July 17 - July 23: US Congress Ups Criticism of Saudi-led Coalition; Airstrike in Ta'iz Kills 20


A suicide bomber killed 5 Yemeni soldiers outside a government army compound. A local security official blamed the attack on AQAP.

Government forces attacked a Houthi area in the southwest, killing 15 Houthis and 8 soldiers.

The foreign minister of Iran, Javad Zarif, said he hoped the conflict in Yemen wouldn’t cause confrontation with Saudi Arabia, and that he hoped Saudi Arabia and Iran could work together to end the conflict.

FCNL reports that The House of Representatives has voted to end American backing for the Saudi coalition’s war in Yemen. This is in direct opposition to President Trump’s support for the Saudi-led coalition’s military campaign. The amendments passed by the House will now face another vote in the Senate.

The Washington Post’s editorial board criticized the world’s response to Yemen’s cholera epidemic as lacking. The UN has only received 43% of its funding to fight famine in Yemen, Somalia, Nigeria, and South Sudan. In Yemen, donors have raised less than 40% of the necessary aid to prevent famine, and some of this aid has been diverted to fight cholera. Although the US has increased its donations to Yemen, it has done little to end the Saudi-led coalition’s blockade which prevents food imports from reaching civilians.

The Atlantic Council warned that Yemen’s water crisis is transforming Yemen into an international security concern as extremist groups and political parties use water shortages to their advantage, exacerbating humanitarian suffering. In response, the US should oppose the Saudi-led coalition’s plan to seize the port of al-Hudaydah and reform the negotiation framework to achieve the peace needed to improve water infrastructure.  

The UN special envoy to Yemen announced a plan for the port of al-Hudaydah, currently controlled by the Houthis, stating that a neutral third party should control it.


An op-ed in Foreign Policy in Focus stated that the US is making the same mistakes in Yemen as they did in Iraq, which will only increase radicalization. Groups like AQAP use the chaos and slaughter as recruitment tools.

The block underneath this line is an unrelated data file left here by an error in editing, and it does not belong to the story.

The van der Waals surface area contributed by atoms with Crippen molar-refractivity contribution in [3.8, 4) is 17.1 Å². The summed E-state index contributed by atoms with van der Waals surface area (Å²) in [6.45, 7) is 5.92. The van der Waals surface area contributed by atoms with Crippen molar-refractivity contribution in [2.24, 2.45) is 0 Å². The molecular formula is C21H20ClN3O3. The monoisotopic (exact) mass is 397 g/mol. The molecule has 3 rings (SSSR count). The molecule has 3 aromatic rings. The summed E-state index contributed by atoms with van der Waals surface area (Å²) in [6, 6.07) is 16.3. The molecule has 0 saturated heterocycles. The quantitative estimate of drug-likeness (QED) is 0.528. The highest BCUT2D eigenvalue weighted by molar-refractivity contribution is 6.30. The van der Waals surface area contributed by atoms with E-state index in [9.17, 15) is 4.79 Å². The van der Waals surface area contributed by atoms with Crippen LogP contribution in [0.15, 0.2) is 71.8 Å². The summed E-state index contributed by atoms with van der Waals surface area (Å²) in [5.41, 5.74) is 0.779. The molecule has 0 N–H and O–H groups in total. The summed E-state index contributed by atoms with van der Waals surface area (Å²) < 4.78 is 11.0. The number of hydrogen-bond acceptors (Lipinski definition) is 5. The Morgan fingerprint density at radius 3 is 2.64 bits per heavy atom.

An op-ed in the Washington Posts opines that Saudi-alliance feud with Qatar is an ill-fated gamble destined to fail, as there is no way to back out, and the feud has not brought Qatar in line with Saudi positions, but rather pushed them into a closer alliance with Iran. This is similar to Saudi missteps in Yemen, in that they overestimated the strength of their positions, and overplayed their hand.

A UN flight carrying journalists and aid agency staff to Houthi-controlled San’a was blocked by the Saudi coalition, Al Jazeera and Reuters reports, apparently because of three BBC journalists on board, claiming they could not guarantee their safety. Others raise the alarm that this hostility to journalists is part of why Yemen coverage has been so lacking in the international press.

Saudi coalition airstrikes have enabled the Yemeni government to retake control over the the Ta’iz-Hudaydah road that leads to the port city, according to government news sources and local commanders.

Indiana Senator Todd Young has called out Saudi Arabia for violating human rights because it is preventing the delivery of cranes that would help off-load food and aid to civilians in need in Yemen, USA Today reports.

Huffington Post reported that a Senate hearing on famines highlighted Saudi Arabia’s role in the humanitarian crisis in Yemen. One particular area of focus was the humanitarian effect of Saudi Arabia’s refusal to allow cranes to be delivered to the port of al-Hudaydah.


The UN released a statement condemning the civilian deaths that resulted from the Saudi air strikes that enabled government forces to take the Ta’iz-Hudaydah road.